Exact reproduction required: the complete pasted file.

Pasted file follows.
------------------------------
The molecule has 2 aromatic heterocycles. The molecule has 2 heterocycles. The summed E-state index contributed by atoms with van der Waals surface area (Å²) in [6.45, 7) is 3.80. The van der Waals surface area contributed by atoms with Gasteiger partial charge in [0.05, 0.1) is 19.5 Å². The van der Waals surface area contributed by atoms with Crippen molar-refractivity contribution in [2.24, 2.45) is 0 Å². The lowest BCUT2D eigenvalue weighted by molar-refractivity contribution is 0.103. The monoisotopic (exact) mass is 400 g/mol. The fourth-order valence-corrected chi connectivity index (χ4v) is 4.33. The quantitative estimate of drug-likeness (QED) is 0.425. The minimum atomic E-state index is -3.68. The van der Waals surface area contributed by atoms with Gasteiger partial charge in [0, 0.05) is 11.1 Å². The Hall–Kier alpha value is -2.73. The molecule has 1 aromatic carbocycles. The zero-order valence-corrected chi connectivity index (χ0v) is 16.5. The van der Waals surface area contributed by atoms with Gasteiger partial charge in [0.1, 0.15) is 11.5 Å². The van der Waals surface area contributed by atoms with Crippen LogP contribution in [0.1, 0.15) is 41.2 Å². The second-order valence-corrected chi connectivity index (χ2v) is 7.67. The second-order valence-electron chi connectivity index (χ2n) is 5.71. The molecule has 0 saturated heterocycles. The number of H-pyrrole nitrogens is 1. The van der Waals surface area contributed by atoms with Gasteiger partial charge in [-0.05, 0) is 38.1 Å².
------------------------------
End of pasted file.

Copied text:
The molecule has 2 aromatic heterocycles. The molecule has 2 heterocycles. The summed E-state index contributed by atoms with van der Waals surface area (Å²) in [6.45, 7) is 3.80. The van der Waals surface area contributed by atoms with Gasteiger partial charge in [0.05, 0.1) is 19.5 Å². The van der Waals surface area contributed by atoms with Crippen molar-refractivity contribution in [2.24, 2.45) is 0 Å². The lowest BCUT2D eigenvalue weighted by molar-refractivity contribution is 0.103. The monoisotopic (exact) mass is 400 g/mol. The fourth-order valence-corrected chi connectivity index (χ4v) is 4.33. The quantitative estimate of drug-likeness (QED) is 0.425. The minimum atomic E-state index is -3.68. The van der Waals surface area contributed by atoms with Gasteiger partial charge in [0, 0.05) is 11.1 Å². The Hall–Kier alpha value is -2.73. The molecule has 1 aromatic carbocycles. The zero-order valence-corrected chi connectivity index (χ0v) is 16.5. The van der Waals surface area contributed by atoms with Gasteiger partial charge in [0.1, 0.15) is 11.5 Å². The van der Waals surface area contributed by atoms with Crippen LogP contribution in [0.1, 0.15) is 41.2 Å². The second-order valence-corrected chi connectivity index (χ2v) is 7.67. The second-order valence-electron chi connectivity index (χ2n) is 5.71. The molecule has 0 saturated heterocycles. The number of H-pyrrole nitrogens is 1. The van der Waals surface area contributed by atoms with Gasteiger partial charge in [-0.05, 0) is 38.1 Å².